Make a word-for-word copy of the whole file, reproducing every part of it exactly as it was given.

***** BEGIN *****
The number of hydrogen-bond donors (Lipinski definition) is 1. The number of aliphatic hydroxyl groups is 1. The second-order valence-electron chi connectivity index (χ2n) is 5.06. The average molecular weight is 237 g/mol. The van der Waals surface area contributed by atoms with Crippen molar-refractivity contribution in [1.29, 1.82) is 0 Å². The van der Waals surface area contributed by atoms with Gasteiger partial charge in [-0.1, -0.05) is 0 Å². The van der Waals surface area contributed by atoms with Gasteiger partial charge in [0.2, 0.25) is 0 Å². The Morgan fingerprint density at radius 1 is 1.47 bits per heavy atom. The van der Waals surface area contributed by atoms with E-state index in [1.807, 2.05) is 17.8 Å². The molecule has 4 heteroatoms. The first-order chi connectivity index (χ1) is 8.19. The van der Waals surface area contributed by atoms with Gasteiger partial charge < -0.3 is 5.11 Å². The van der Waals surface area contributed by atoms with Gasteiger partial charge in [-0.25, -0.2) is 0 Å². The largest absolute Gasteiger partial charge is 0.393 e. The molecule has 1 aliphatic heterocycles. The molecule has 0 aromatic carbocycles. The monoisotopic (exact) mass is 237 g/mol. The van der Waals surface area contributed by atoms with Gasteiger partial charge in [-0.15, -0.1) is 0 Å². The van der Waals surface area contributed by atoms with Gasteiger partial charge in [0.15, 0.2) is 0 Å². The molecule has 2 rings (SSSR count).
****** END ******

The number of hydrogen-bond donors (Lipinski definition) is 1. The number of aliphatic hydroxyl groups is 1. The second-order valence-electron chi connectivity index (χ2n) is 5.06. The average molecular weight is 237 g/mol. The van der Waals surface area contributed by atoms with Crippen molar-refractivity contribution in [1.29, 1.82) is 0 Å². The van der Waals surface area contributed by atoms with Gasteiger partial charge in [-0.1, -0.05) is 0 Å². The van der Waals surface area contributed by atoms with Gasteiger partial charge in [0.2, 0.25) is 0 Å². The Morgan fingerprint density at radius 1 is 1.47 bits per heavy atom. The van der Waals surface area contributed by atoms with E-state index in [1.807, 2.05) is 17.8 Å². The molecule has 4 heteroatoms. The first-order chi connectivity index (χ1) is 8.19. The van der Waals surface area contributed by atoms with Gasteiger partial charge < -0.3 is 5.11 Å². The van der Waals surface area contributed by atoms with Gasteiger partial charge in [-0.25, -0.2) is 0 Å². The largest absolute Gasteiger partial charge is 0.393 e. The molecule has 1 aliphatic heterocycles. The molecule has 0 aromatic carbocycles. The monoisotopic (exact) mass is 237 g/mol. The van der Waals surface area contributed by atoms with Gasteiger partial charge in [-0.15, -0.1) is 0 Å². The van der Waals surface area contributed by atoms with Gasteiger partial charge in [0.15, 0.2) is 0 Å². The molecule has 2 rings (SSSR count).